The usual dirty linen is being washed in public without as yet seeking recourse to proper channels
Just a week after the four political parties hit the constituencies for the primary election campaign, allegations are beginning to surface that parties are resorting to “unhealthy” means to woo voters.
Word is out that parties are hosting meals for villagers in Punakha, Bumthang and Trashigang. Some voters have allegedly been paid for attending party meetings in Trashigang while others [... Read More]
When is a minister not a lyonpo, so to speak?
With the election campaign on, former parliament members re-contesting have hung their symbols of authority – kabney (scarf) and patang (ceremonial sword) – and titles, such as lyonpo or dasho, are not in use to ensure a level playing field, as required by law.
But ambiguities still persist on the usage of titles and symbols, particularly when individuals are no longer serving in those positions.
This is particularly [... Read More]
An ECB notification has spelled out the conditions for such an eventuality
Only registered members of the parties and the candidates, whose names have been submitted to election commission while filing the letters of intent, will be allowed for “official participation” in the ongoing primary round of elections.
This also apply to representatives parties appoint for official participation.
Election commission, through a notification issued yesterday, clarified that those candidates, whose names have been submitted, may be allowed to [... Read More]
Signs are already beginning to show of one of the things we most loathe about electioneering, the possibilities of political mudslinging in the days to come until the general election.
Political party presidents and candidates have been accusing one another of giving rural voters money, along with their pamphlets, to attend campaign meetings or for attending them.
Some party candidates have been accused of distributing gadgets like mobile phones, while a few others have been providing meals, [... Read More]
Druk Phuensum tshogpa’s candidate from Athang-Thedtsho constituency in Wangdue, Pasang Thinlee once again promised a farm road for Jarogang and Zawa, the two remote villages in Athang gewog during the common forum on May 16.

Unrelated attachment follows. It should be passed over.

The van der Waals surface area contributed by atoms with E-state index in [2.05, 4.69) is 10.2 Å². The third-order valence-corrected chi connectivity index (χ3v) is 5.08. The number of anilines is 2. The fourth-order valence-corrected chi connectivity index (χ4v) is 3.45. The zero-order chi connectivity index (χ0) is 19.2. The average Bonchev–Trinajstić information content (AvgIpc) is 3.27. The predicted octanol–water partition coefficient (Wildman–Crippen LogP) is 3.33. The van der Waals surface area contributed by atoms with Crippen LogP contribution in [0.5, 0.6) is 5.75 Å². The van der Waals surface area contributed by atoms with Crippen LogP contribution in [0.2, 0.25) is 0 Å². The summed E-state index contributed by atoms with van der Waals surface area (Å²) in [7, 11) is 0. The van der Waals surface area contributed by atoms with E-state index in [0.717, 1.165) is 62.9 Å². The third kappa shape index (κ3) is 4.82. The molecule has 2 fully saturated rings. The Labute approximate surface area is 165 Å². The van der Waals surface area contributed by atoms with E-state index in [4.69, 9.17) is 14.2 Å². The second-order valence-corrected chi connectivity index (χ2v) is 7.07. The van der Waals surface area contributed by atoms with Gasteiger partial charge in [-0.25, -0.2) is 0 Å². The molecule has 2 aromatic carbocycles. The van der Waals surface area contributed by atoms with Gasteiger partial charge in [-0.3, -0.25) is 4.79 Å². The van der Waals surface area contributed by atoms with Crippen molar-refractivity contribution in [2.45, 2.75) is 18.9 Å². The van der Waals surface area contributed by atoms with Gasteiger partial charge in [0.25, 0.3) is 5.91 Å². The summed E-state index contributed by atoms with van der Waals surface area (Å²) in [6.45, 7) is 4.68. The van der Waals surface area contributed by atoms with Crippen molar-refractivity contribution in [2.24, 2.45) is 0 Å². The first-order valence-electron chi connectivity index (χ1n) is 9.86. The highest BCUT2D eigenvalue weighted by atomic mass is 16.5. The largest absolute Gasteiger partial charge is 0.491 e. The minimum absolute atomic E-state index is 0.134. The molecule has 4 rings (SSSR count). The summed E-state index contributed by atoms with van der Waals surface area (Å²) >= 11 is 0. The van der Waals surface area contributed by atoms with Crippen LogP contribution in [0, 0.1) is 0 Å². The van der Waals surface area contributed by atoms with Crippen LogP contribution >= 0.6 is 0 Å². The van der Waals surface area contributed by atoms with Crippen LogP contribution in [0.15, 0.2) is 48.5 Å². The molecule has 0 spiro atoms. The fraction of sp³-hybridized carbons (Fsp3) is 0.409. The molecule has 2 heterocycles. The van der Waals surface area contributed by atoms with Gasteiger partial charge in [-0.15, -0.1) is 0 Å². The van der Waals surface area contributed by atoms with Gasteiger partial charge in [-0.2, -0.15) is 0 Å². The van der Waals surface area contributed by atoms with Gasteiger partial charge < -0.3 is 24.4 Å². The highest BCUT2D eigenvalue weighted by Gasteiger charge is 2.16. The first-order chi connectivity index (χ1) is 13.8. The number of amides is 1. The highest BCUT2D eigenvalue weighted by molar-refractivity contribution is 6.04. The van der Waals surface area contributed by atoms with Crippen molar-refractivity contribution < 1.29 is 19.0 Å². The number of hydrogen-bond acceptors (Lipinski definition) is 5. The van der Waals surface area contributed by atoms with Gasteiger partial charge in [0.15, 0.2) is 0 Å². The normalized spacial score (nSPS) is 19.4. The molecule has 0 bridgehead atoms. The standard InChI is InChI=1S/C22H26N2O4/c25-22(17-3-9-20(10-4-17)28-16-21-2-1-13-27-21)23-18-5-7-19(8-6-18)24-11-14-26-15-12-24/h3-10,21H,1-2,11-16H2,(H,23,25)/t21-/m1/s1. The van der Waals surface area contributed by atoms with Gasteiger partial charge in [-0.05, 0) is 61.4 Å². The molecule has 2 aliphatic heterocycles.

Of more than 800 eligible voters in the gewog, 85 people attended the forum, while there were only 45 from Athang, which also has same number of eligible voters.
DPT had promised a road for the villages in 2008. “It’s already in [... Read More]
The other parties, bar DCT, though, are far more forthcoming with their offers
Unlike the other three parties Druk Nyamrup tshogpa’s (DNT) candidates are not making too many promises during the common forum.
Like the candidates in Wangdue, DNT’s Dr Tandi Dorji of Lingmukha-Toewang constituency in Punakha, during the common forum yesterday at Zomi gewog, pledged only two things: reduce the gap between rich and poor, and among regions, and disburse constitutional development grants, based of the [... Read More]
Other media houses have been advised to meet licensing terms and conditions or else …
Bhutan has one newspaper less, with the Bhutan infocomm and media authority (BICMA) revoking the license of Bhutan Youth, a weekly paper on youth in March this year for not meeting the licensing terms and conditions.
The newspaper was already under suspension for a month and, after it didn’t get any response from the paper, the authority on March 19 cancelled the [... Read More]
To allow a comparison to be made, the same queries were put to the various political factions in the mix
What is your party ideology?
Our philosophy and political ideology is based on the wisdom, principles and values of social democracy – liberty, equality, and solidarity.
We believe in strengthening democracy by upholding the Constitution, protecting civil rights, and ensuring a just, united, prosperous [... Read More]
The people of Mongar were happy that the Druk Chirwang tshogpa (DCT) president Lily Wangchuk spoke to them in their local dialect, Sharchop, on May 16.
For, before her arrival, the voters, who were waiting for more than an hour, were worried that they may not be able to understand if she spoke in Dzongkha.
A woman voter from Chali gewog said that many people in the east do not understand Dzongkha well, which is why most [... Read More]